According to an article by CTV news, data released by the City of Ottawa shows just how dangerous our roads can be. In 2019 alone, there were 16,399 motor vehicle collisions in Ottawa. While some of these are minor fender benders, others can result in serious or catastrophic injuries and even death.
From 2015 to 2019 there were 135 fatal automobile accidents in Ottawa. Of those who died, 55 people were drivers, 31 were pedestrians and 20 motorcyclists.
Of all intersections in Ottawa, the one where people are most likely to get into an accident is at Hunt Club and Riverside Drive. In 2019 alone, there were 58 crashes at this intersection, leaving seven people injured. The second most dangerous intersection is Catherine and Kent Street, with 43. Innes and Tenth Line roads, Riverside Drive and Heron Road, and Carling and Kirkwood Avenues completed the list of the top five.
Below is a list compiled by CTV of the ten most dangerous intersections in Ottawa in 2019:
|Hunt Club Road at Riverside Drive||58|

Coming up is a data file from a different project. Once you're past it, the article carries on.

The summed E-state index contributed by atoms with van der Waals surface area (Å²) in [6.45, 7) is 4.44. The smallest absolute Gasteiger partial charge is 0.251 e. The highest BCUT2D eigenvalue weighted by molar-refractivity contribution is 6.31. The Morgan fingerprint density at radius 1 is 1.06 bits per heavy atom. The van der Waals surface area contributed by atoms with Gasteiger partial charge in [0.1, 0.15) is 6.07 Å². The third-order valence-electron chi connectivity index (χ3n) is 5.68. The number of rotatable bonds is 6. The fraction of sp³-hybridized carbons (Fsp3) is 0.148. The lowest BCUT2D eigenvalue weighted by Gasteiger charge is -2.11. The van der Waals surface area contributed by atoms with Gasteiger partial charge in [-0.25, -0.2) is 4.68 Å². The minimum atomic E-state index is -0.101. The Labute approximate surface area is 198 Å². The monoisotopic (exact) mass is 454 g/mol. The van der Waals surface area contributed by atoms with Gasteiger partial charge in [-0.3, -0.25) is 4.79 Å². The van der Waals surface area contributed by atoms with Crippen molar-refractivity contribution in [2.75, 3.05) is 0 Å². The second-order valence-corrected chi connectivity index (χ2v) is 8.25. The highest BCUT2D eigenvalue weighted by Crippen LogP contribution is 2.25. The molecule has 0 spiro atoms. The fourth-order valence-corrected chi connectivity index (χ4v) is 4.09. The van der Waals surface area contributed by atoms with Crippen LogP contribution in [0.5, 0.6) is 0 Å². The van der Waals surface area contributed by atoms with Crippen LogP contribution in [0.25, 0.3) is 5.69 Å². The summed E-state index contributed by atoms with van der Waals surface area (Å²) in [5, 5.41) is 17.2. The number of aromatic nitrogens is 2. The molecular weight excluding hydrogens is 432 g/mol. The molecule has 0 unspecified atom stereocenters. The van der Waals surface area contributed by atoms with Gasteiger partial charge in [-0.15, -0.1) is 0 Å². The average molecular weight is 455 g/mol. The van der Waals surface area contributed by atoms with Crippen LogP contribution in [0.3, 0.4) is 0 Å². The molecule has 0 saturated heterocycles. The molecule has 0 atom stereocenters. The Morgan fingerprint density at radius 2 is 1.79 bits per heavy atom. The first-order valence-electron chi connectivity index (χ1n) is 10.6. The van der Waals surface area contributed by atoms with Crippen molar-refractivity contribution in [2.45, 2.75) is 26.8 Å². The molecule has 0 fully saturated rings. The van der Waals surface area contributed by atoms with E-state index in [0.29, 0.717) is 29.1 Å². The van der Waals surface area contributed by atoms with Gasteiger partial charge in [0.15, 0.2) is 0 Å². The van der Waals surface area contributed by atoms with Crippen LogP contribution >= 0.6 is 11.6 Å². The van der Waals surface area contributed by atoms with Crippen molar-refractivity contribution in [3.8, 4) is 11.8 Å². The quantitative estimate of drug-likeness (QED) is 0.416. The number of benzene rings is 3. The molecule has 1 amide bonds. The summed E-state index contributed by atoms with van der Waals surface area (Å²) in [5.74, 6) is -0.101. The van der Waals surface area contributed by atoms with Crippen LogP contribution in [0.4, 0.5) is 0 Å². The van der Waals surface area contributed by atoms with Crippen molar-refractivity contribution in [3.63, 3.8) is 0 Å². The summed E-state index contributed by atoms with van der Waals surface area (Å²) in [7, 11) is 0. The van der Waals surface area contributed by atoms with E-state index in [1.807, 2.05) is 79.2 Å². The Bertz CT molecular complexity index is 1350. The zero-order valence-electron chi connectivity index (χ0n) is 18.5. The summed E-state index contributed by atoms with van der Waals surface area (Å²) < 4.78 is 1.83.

|Catherine Street at Kent Street||43|
|Innes Road at Tenth Line Road||40|
|Riverside Drive at Heron Road||40|
|Carling Avenue at Kirkwood Avenue N.||39|
|Greenbank Road at Iris Street/417 East||38|
|Riverside Drive at Tremblay Road/417 East||33|
|St. Laurent Boulevard at Walkley Road||33|
|Bank Street at Hunt Club Road||32|
|Baseline Road at Woodroffe Avenue||32|
The fact that an intersection is known to be dangerous does not in and of itself mean that the City of Ottawa is responsible for any particular accident. However, the risks at these intersections certainly mean that any negligent actions or careless driving, by a driver, pedestrian or cyclist, have the potential to result in serious injury or death.
If you or a loved one were seriously injured in an accident in Ottawa or anywhere across Eastern Ontario, call one of our experienced Ottawa personal injury lawyers to help ensure you get the compensation, treatment and help you need and that you are entitled to. This can include accessing no-fault accident benefits (even for the at-fault driver or a pedestrian who has no insurance) and a claim against the at-fault driver for pain and suffering, lost wages and any other expenses and damages which may arise.
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